Tuesday, August 25, 2009

Avoiding Trouble

A few weeks ago I was talking to someone after Krav Maga class and we were discussing the need to lose the ego. Doing self defence training makes some lads think that they can take on the world when the sensible thing to do most of the time is simply avoid the trouble. Don't go to places where it might kick off. If you are in a bar and something feels wrong, just leave. I think that is something you learn as you get older.

Often drink exaggerates the problem. With a couple of pints you might feel like Bruce Lee but in reality you will be more like Bruce Forsyth.

Not wanting to sound like Kenny Rogers but usually it is the sensible thing to avoid trouble

Doug McGuff's recent post got me thinking about this again.

He works as a doctor in what we in the UK would call Casualty / or the Accident and Emergency part of a hospital and was commenting on dangerous activities that kill people. His Dirty Dozen included:

5. If you are walking down a sidewalk and are approaching a group of loud and apparently intoxicated males, cross to the other side of the street immediately. If anyone tries to start a fight with you, the first step should be “choke them with heel dust”.


The other ones are good to reflect on too, e.g.

1. Drive the biggest vehicle you can afford to drive. Your greatest risk of death comes from a motor vehicle accident. Despite all the data from the government on crash test safety, I can say unequivocally that in a 2-car accident, the person in the larger car always fairs better.

11. If you are in any personal or professional relationship that exhausts you or otherwise causes your recurrent distress, then end the relationship immediately.

4 comments:

Methuselah said...

I like these - although number 11 is of course easier said than done for people where it is a blood relationship causing the recurrent distress. Cutting ties with a recalcitrant teenaged daughter would cause as much stress as keeping her in the house. In those cases presumably the best thing to do is concentrate on 1-10 and 12 so to minimise the damage!

Asclepius said...

I know of a VERY highly decorated kickboxer in Sheffield who recently got a serious shoe-ing whilst out on the town.

He had advised his adversaries inside the bar of his 'pedigree' but underestimated his own level of intoxication!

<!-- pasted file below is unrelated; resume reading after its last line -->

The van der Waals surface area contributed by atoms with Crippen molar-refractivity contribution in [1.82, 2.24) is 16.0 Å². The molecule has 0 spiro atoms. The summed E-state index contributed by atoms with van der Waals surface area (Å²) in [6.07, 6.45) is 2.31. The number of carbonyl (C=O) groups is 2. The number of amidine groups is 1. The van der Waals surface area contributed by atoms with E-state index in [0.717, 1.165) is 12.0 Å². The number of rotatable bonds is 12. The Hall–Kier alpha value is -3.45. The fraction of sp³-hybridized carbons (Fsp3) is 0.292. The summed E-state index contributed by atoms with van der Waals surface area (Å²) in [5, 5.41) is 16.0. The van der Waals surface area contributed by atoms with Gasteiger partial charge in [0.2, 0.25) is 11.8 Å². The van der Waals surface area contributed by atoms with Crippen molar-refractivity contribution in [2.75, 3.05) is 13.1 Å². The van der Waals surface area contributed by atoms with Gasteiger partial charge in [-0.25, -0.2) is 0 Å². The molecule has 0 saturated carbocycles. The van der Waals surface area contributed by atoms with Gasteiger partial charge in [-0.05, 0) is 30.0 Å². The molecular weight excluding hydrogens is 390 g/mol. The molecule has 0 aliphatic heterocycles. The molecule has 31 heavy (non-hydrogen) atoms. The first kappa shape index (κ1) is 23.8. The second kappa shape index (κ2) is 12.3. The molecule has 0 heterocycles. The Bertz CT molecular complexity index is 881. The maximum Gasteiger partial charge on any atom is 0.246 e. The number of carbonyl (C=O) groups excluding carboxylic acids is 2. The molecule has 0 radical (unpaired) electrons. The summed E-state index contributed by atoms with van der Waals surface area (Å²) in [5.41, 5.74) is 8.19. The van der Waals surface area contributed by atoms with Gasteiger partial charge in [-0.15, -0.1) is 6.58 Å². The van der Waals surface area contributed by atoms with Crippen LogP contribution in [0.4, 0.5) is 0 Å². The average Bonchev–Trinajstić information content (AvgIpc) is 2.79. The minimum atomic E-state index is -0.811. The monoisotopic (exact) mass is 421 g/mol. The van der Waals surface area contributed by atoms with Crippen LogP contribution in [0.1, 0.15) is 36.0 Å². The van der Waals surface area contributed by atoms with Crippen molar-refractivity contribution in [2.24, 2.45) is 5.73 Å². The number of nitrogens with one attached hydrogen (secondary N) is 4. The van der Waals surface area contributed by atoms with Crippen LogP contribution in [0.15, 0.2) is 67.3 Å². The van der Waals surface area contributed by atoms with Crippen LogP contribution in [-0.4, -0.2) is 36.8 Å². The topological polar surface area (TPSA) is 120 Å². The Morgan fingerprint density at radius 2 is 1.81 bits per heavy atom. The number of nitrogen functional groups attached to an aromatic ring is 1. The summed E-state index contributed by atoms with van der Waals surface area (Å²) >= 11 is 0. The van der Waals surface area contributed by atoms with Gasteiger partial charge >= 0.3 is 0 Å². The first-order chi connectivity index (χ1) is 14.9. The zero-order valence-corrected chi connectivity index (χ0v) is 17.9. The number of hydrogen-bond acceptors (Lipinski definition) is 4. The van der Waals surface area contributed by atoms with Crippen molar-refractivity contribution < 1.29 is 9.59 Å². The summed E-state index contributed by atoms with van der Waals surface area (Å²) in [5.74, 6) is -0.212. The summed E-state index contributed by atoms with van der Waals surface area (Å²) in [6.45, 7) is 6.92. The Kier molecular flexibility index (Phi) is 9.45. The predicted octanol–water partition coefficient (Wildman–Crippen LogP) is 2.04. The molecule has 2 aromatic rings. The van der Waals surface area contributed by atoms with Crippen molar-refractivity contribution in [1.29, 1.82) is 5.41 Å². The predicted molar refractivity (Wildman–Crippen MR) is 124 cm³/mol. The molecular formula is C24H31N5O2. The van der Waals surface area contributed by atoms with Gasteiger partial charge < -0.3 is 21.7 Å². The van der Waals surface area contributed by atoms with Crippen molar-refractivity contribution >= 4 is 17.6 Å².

He was followed outside the pub later that evening by a small gang and soundly beaten.

This guy is undoubtedly "bloody hard" and if he had been sober then I am pretty sure he would have won (even if his assailants had been sober) - but two or more drunks are always going to beat a solitary drunk in this situation! Titles count for nothing.

Chainey said...

This and the other post today ("The Martial Art") strike a chord with me because I've been thinking about these things a bit lately. I've been renting a lot of "action" videos and the fight scenes are laughable in terms of the outcome. I mean I know you couldn't show real-life results because in a real fight someone usually goes down pretty quickly and that would not be very entertaining, but I mean ... after twenty kicks and punches to the face, head-butts and being thrown through a window the hero maybe has a little cut on his lip. His hair isn't even mussed. And when he eventually wins, the bad guy is always unconscious (if not dead) whereas he'd just as likely be moaning pitifully with broken bones in his face and hands.

You could still have exciting fight scenes where most of the strikes miss or are glancing blows and when either party gets hit you see it HURTS. I think Casino Royale was probably the best I've seen in this regard.

But having said all that, I realize that - entertaining or not - it's all fantasy, and a real fight is an unpleasant and painful event and likely to lead to serious and perhaps permanent injury.

Probably watching the TV series "ER" takes a lot of glamour out of violence. The episode where Dr Greene gets beaten in the mens room was particularly harrowing.

Doug McGuff, MD said...

To All,

Just to lighten the mood a little, I experienced the reverse corolary of Rule #1 (Drive the biggest car you can afford).

I parked going into work the other day, and as I was walking in I heard a loud "crunch". I had left the car in gear and it rolled backwards into one of the other doctor's brand-new Mini-Cooper.

Even trying to prepare for a Black Swan can bite you in the ass.

Doug McGuff